Lamont v. Postmaster General

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Lamont v. Postmaster General
Seal of the United States Supreme Court
Argued April 26, 1965
Decided May 24, 1965
Full case nameCorliss Lamont, dba Basic Pamphlets, Appellant v. Postmaster General of the United States
Citations381 U.S. 301 (more)
85 S.Ct. 1493; 14 L. Ed. 2d 398; 1965 U.S. LEXIS 2286
Case history
Prior229 F. Supp. 913 (S.D.N.Y. 1964); probable jurisdiction noted, 379 U.S. 926 (1964).
The Postal Service and Federal Employees Salary Act is unconstitutional since it imposes on addressees an affirmative obligation that amounts to an unconstitutional limitation of their rights under the First Amendment.
Court membership
Chief Justice
Earl Warren
Associate Justices
Hugo Black · William O. Douglas
Tom C. Clark · John M. Harlan II
William J. Brennan Jr. · Potter Stewart
Byron White · Arthur Goldberg
Case opinions
ConcurrenceBrennan, joined by Goldberg
White took no part in the consideration or decision of the case.
Laws applied
U.S. Const. amend. I

Lamont v. Postmaster General, 381 U.S. 301 (1965), was a landmark First Amendment Supreme Court case, in which the ruling of the Supreme Court struck down § 305(a) of the Postal Service and Federal Employees Salary Act of 1962, a federal statute requiring the Postmaster General to detain and deliver only upon the addressee's request unsealed foreign mailings of "communist political propaganda."[1]

Under the stricken code, a recipient of material deemed "political propaganda" was required to indicate their intent to receive such materials before they were delivered and accept the material by indicating a desire to do so on a card provided by the Post Office.[1] The card stated that except with the addressee's name and consent to receiving the material, it would be returned within 20 days, the Post Office assuming that the addressee does not want that publication or any similar one in the future.[1]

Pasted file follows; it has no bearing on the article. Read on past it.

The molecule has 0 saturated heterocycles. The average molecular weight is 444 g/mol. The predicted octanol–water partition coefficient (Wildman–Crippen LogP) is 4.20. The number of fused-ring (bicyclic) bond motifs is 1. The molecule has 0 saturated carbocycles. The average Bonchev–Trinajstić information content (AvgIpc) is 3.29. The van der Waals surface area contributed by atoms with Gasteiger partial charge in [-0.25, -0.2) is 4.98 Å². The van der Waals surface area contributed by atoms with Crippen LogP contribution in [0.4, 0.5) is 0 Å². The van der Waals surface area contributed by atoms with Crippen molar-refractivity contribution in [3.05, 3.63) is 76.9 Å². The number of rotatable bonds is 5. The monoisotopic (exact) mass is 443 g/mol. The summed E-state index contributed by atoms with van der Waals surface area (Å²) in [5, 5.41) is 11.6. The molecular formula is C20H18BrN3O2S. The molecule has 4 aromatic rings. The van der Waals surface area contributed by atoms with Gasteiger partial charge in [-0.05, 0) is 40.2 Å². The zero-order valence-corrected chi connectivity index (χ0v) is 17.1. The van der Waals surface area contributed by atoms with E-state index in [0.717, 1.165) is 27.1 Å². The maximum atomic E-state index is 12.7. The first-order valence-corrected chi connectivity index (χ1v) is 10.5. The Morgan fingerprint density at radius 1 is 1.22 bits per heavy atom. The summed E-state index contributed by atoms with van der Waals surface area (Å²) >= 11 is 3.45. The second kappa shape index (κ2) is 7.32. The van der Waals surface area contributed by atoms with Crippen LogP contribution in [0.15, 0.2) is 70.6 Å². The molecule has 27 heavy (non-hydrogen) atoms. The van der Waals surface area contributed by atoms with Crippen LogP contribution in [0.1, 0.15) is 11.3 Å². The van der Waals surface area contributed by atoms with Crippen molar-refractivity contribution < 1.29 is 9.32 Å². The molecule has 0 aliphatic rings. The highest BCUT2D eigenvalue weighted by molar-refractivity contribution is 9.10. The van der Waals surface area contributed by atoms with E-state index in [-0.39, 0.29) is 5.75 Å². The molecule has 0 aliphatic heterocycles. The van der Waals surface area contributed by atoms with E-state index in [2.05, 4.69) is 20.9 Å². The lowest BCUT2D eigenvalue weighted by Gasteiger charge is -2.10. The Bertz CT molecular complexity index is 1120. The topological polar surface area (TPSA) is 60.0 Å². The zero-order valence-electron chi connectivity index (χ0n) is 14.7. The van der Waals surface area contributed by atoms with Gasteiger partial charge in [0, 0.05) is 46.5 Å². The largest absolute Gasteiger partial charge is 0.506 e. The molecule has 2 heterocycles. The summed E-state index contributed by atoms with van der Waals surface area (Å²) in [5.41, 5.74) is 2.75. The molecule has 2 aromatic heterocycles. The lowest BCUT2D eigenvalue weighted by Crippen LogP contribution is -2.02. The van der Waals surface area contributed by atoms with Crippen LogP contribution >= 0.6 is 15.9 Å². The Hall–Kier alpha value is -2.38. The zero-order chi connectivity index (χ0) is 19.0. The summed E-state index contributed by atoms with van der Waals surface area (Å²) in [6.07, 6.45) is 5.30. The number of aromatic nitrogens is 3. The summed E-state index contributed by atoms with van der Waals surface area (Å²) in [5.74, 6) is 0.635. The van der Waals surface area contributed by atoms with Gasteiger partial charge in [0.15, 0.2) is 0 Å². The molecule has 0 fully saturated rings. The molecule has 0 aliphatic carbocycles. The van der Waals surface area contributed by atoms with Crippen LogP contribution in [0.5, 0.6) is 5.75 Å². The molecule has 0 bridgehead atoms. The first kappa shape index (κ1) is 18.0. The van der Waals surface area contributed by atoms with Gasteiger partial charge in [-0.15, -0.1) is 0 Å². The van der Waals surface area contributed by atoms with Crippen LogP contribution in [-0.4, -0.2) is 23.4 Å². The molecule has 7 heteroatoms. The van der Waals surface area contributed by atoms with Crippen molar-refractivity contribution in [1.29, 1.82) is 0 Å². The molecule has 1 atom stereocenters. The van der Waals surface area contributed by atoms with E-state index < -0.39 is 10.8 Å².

The Court held:

the Act, as construed and applied, is unconstitutional, since it imposes on the addressee an affirmative obligation which amounts to an unconstitutional limitation of his rights under the First Amendment.[1]

The Court was unanimous in the judgment (8-0, with Justice White recused). Justice Brennan wrote a concurring opinion (which Justice Goldberg joined) and Justice Harlan also wrote a concurring opinion.

See also[edit]


  1. ^ a b c d Lamont v. Postmaster General, 381 U.S. 301 (1965).

Further reading[edit]

  • Sigler, Jay A. (1965). "Freedom of the Mails: A Developing Right". Georgetown Law Journal. 54: 30.

External links[edit]